6

I am aware of this question and I agree with the answer, but can I do the following with log4net?

Instead of having:

2013-04-09 12:54:47.093 INFO Main: Line 1 Line 1 Line 1
Line 2 Line 2 Line 2 
Line 3 Line 3 Line 3
2013-04-09 12:54:47.093 INFO Main: Line 1 Line 1 Line 1
Line 2 Line 2 Line 2 
Line 3 Line 3 Line 3

Can I have:

2013-04-09 12:54:47.093 INFO Main: Line 1 Line 1 Line 1
                                   Line 2 Line 2 Line 2 
                                   Line 3 Line 3 Line 3
2013-04-09 12:54:47.093 INFO Main: Line 1 Line 1 Line 1
                                   Line 2 Line 2 Line 2 
                                   Line 3 Line 3 Line 3

Is it already supported or do I need to write a custom appender or a custom layout?

12

I hate to answer my own questions, but since I have developed the answer myself, I wanted to share it with you.

I extended log4net. The solution inherits from PatternLayout, so all PatternLayout features are available. In addition a new pattern %indentation is available. To get the logging like in the example above simply use:

<conversionPattern value="%date - %indentation%message%newline%exception"/>

When formatting exceptions log4net code is quirky (or I don't understand it). So in this case you should always put %exception in the pattern, because I hardcoded "IgnoresException = false". With IgnoresException = true, log4net completely ignores any formatting and you loose indentation.

Use code below to extend log4net:

/// <summary>
/// Converts %indentation to string
/// </summary>
public class IndentationPatternConverter : PatternConverter
{
    protected override void Convert(TextWriter writer, object state)
    {
        // do nothing - %indentation is used for indentation, so nothing should be written
    }
}

public class IndentationPatternLayout : PatternLayout
{
    private PatternConverter m_head;

    public override void Format(TextWriter writer, LoggingEvent loggingEvent)
    {
        if (writer == null)
        {
            throw new ArgumentNullException("writer");
        }
        if (loggingEvent == null)
        {
            throw new ArgumentNullException("loggingEvent");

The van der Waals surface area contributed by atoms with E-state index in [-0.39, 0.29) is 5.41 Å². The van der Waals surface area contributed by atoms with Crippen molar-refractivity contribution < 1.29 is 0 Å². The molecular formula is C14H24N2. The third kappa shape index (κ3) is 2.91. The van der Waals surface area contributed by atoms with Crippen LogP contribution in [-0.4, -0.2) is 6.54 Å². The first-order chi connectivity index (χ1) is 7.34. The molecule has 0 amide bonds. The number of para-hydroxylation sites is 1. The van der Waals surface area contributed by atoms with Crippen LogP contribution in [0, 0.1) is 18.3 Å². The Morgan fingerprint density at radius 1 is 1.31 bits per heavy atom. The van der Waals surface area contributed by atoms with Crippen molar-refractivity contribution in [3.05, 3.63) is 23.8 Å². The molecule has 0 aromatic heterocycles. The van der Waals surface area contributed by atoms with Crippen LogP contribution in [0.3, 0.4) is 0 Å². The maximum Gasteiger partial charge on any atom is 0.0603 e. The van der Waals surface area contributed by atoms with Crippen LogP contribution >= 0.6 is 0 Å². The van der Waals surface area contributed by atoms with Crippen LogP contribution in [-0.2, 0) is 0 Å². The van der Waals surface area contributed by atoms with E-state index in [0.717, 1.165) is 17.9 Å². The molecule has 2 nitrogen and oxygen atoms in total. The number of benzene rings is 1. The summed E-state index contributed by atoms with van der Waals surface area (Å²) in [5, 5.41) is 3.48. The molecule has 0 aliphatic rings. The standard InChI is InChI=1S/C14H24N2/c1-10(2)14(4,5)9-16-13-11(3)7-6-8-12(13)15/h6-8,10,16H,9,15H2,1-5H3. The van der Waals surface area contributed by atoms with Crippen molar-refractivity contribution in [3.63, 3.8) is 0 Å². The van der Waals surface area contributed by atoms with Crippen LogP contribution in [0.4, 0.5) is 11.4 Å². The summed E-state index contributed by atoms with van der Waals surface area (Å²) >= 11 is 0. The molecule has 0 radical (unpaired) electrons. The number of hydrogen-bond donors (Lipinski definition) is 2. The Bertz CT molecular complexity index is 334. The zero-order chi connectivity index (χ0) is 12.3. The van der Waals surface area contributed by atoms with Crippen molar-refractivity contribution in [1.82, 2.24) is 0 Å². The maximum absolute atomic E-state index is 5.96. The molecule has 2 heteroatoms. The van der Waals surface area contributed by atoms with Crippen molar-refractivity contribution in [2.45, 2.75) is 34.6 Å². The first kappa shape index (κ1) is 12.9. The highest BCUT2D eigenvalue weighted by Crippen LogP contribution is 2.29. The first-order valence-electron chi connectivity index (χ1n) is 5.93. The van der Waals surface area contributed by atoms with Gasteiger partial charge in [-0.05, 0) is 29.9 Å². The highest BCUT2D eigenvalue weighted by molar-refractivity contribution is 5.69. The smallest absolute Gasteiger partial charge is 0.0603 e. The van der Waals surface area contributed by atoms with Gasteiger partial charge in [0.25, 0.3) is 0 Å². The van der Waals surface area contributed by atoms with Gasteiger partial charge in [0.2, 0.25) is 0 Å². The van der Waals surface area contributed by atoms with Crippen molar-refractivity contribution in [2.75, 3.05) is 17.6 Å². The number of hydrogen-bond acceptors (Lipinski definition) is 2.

}

        PatternConverter c = m_head;

        IndentationWriter indentationWriter = new IndentationWriter(writer);
        // loop through the chain of pattern converters
        while (c != null)
        {
            if (c is IndentationPatternConverter)
            {
                indentationWriter.SetIndentation();
            }
            c.Format(indentationWriter, loggingEvent);
            c = c.Next;
        }
        indentationWriter.Finish();
    }

    override public void ActivateOptions()
    {
        PatternParser patternParser = CreatePatternParser(ConversionPattern);

        ConverterInfo converterInfo = new ConverterInfo()
        {
            Name = "indentation",
            Type = typeof(IndentationPatternConverter)
        };

        patternParser.PatternConverters.Add("indentation", converterInfo);
        m_head = patternParser.Parse();

        PatternConverter curConverter = m_head;
        this.IgnoresException = false;
    }
}

public class IndentationWriter : TextWriter
{
    TextWriter writer;
    int indentation = 0;
    List<string> lines = new List<string>();

    public IndentationWriter(TextWriter writer)
    {
        this.writer = writer;
    }
    public override Encoding Encoding
    {
        get { return writer.Encoding; }
    }

    public override void Write(string value)
    {
        string[] values = value.Split(new string[] { Environment.NewLine }, StringSplitOptions.None);
        for (int i = 0; i < values.Length; i++)
        {
            if (i > 0) values[i] = Environment.NewLine + values[i];
        }
        lines.AddRange(values);
    }

    public void Finish()
    {
        for (int i = 0; i < lines.Count; i++)
        {
            string line = lines[i];
            if (i < lines.Count - 1) line = lines[i].Replace(Environment.NewLine, Environment.NewLine + new string(' ', indentation));
            writer.Write(line);
        }
        lines.Clear();
    }
    public override void WriteLine(string value)
    {
        this.Write(value + Environment.NewLine);
    }

    public void SetIndentation()
    {
        foreach (string line in lines)
        {
            indentation += line.Length;
        }
    }
}
  • 1
    Thanks for sharing this. When splitting the lines, I changed it to value.Split(new string[] { "\r\n", "\n" }, StringSplitOptions.None). – Sean Hall Aug 23 '13 at 14:02
  • 1
    Great, if it works for you better. I tend to use Environment.NewLine everywhere in my code, because it always returns the correct thing depending on the OS. Under Windows it will return "\r\n" and under Linux (Mono) it will return "\n". But if you need a mix of the two, then your solution can deal with that. – Eiver Aug 25 '13 at 20:44

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